Wordle is an interesting tool for journalists to use to analyze the key words in a lengthy speech or document.

Looking at Obama’s three State of the Union messages would have been a time consuming project requiring lots of analyzing, but Wordle whips up an analysis in just a couple seconds.

Obama’s first message stressed the economy, having a plan, American, banks, time, money and people. Just by looking at those few words you can get the idea that, at the time, there was a lot of confidence in turning around the economy and having a positive outlook that everything would change soon.

The second message still included the economy, but it more so included solid solution-words like jobs, businesses and energy.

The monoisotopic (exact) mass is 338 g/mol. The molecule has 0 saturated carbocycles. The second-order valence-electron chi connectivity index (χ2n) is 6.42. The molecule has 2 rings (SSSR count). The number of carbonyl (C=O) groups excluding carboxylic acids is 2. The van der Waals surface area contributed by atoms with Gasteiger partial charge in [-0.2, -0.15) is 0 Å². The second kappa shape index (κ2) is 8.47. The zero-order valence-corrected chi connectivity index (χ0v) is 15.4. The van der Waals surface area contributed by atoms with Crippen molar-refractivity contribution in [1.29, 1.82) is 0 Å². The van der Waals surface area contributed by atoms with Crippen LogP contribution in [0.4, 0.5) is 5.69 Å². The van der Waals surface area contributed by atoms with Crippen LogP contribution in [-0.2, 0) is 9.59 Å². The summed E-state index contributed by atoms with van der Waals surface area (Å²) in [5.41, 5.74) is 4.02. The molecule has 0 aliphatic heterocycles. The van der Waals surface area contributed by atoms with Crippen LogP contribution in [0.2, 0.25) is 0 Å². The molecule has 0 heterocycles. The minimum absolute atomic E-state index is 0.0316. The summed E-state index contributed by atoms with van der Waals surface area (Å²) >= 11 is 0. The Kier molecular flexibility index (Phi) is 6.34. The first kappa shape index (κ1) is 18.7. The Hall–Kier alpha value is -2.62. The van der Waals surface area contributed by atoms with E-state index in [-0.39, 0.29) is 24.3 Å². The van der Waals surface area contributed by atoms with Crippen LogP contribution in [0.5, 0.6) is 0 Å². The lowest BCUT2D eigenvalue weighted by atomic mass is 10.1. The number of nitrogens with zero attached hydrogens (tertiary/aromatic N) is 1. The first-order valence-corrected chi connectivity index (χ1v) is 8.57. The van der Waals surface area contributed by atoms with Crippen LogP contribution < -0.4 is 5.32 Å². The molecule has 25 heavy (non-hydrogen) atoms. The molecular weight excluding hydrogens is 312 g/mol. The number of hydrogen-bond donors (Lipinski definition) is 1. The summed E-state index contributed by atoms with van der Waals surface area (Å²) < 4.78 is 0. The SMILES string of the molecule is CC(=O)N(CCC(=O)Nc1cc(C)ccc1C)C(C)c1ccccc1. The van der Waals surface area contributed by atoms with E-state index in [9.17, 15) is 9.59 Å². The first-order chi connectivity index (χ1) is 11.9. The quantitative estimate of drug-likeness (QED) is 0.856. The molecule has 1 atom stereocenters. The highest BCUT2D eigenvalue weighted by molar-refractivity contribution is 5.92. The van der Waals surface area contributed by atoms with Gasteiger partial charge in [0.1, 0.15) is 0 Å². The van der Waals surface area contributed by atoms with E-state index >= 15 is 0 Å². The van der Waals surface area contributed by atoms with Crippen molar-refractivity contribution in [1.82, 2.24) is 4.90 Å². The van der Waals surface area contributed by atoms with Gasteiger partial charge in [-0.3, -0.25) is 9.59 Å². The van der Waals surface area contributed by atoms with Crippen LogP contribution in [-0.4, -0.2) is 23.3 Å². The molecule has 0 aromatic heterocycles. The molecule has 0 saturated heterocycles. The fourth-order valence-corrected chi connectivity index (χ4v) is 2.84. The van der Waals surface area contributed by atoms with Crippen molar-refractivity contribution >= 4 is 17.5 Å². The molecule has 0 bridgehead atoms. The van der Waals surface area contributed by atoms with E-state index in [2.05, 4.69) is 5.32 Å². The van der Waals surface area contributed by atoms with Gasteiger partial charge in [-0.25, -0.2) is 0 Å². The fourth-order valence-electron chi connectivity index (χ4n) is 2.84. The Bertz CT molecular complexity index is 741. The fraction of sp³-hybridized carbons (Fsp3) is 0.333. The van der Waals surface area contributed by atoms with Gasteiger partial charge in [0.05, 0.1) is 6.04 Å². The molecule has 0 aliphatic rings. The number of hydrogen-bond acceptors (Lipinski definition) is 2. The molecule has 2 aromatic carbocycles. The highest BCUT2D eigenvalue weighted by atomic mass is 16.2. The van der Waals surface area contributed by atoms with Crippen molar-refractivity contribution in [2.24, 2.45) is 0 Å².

The third message still stressed jobs, but has a resigned feel with words like education, years, new, America and work.

These vocabulary changes reflect the changing views of Americans through the years. The words seem to address Americans’ feelings and what they talk about needing.

Because the speeches seem to reflect the overall sentiment of the nation at each time, Wordle can be used to interpret issues being addressed to a large audience. When someone gives a speech, it’s often in response to something that is happening. Whether its the opening of something new or a State of the Union message, the speaker will still touch on key words that will resonate with the audience in that community, or nation, at that time.

Journalists can use the trends highlighted by Wordle to write stories targeting the key words.

 

Pushing journalism past interaction into personalization and digital brands

18 Apr

It’s a good point that the future of journalism lies in interacting with the users.

Media companies try to reach out by putting articles on the web and including videos, images and comment boxes with their online stories. But maybe it’s not enough.